Low Back Pain: Limited Effectiveness of Painkillers Revealed by Research

An analysis of existing studies has revealed that, despite nearly 60 years of research, no definitive proof exists for the efficacy and safety of painkillers known as analgesics often prescribed to treat temporary low back pain episodes.

Researchers assert that until more studies with higher-quality comparisons of analgesic medications for managing non-specific acute low back pain can be completed, patients and clinicians should exercise caution when prescribing such medication for managing non-specific acute low back pain.

Analgesic medications like codeine, ibuprofen and paracetamol are widely prescribed to manage nonspecific acute low back pain for which there is evidence for less than 6 weeks; however, their efficacy remains questionable.

To investigate further, researchers scoured scientific databases in search of randomized controlled studies that compared analgesic medications with alternate analgesics or no treatment at all, or even a placebo for individuals reporting non-specific acute low back pain.

Analysis was performed on 98 randomized controlled studies conducted from 1964-2021 and involved 15,134 people 18 years or older taking 69 different medications or combinations.

Studies of opioids, paracetamol, NSAIDs, anticonvulsant medications, corticosteroids and muscle relaxants were evaluated using a validated risk tool in order to assess potential bias.

Primary measurements included intensity of low back pain on a scale from 0 to 100, when treatment ended, as well as safety, which was assessed through counting any adverse events during therapy sessions. At the start of each study, average pain intensity averaged 65/100.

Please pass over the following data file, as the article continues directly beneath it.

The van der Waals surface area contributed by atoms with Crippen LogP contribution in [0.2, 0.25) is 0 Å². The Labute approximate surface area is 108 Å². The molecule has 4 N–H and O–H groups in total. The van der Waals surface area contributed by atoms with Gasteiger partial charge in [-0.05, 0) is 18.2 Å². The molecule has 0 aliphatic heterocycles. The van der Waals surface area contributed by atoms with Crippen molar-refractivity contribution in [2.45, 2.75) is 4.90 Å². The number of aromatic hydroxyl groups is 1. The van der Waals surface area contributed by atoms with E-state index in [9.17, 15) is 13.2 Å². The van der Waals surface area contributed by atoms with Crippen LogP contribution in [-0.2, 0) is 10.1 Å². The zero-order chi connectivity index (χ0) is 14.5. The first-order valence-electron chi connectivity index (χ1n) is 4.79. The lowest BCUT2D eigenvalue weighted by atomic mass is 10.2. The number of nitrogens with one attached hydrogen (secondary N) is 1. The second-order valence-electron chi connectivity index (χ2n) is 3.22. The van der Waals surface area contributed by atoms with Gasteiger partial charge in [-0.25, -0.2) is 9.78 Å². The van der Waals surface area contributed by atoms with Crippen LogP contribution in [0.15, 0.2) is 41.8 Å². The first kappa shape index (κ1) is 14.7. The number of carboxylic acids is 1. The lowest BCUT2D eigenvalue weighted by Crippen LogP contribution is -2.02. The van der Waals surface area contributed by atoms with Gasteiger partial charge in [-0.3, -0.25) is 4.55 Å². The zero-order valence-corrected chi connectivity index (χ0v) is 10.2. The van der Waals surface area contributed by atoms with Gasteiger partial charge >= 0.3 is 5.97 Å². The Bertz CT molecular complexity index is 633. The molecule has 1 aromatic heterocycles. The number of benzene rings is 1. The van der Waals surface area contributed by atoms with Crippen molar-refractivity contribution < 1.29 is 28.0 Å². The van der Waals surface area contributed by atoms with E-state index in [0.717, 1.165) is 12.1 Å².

Evidence of decreased pain intensity after treatment with anti-inflammatory medication Aceclofenac and muscle relaxant Tolperisone as well as pregabalin and Tizanidine was observed, in comparison with placebo.

Evidence of very low confidence of around 20 points was observed for pain intensity reductions from four medications – ketoprofen and muscle relaxant thiocolchicoside being among them – at 20 points reduction, moderate reductions of 10-20 points for 7 others including ketorolac, etoricoxib and aceclofenac while small reductions between 5-10 points occurred for three others like paracetamol and ibuprofen.

Evidence of low or very low confidence indicated no discernible difference in effects between any of these drugs.

Evidence of moderate to very low confidence was identified for an increase in adverse events such as headache, dizziness, drowsiness, vomiting and nausea associated with paracetamol, tramadol plus sustained-release baclofen and tramadol/paracetamol combinations compared with placebo. Furthermore, moderate-to-low confidence indicated these drugs may increase risk for adverse events when compared to other medications.

Similar evidence of moderate to low confidence was also discovered for other secondary results, such as serious adverse events and treatment discontinuation, as well as secondary analyses of classes of medication.

This comprehensive review of analgesic medications used to treat non-specific acute low back pain revealed significant assurance regarding safety and efficacy for pain intensity. Therefore, researchers advise individuals and clinicians alike to exercise extreme caution when prescribing analgesics.

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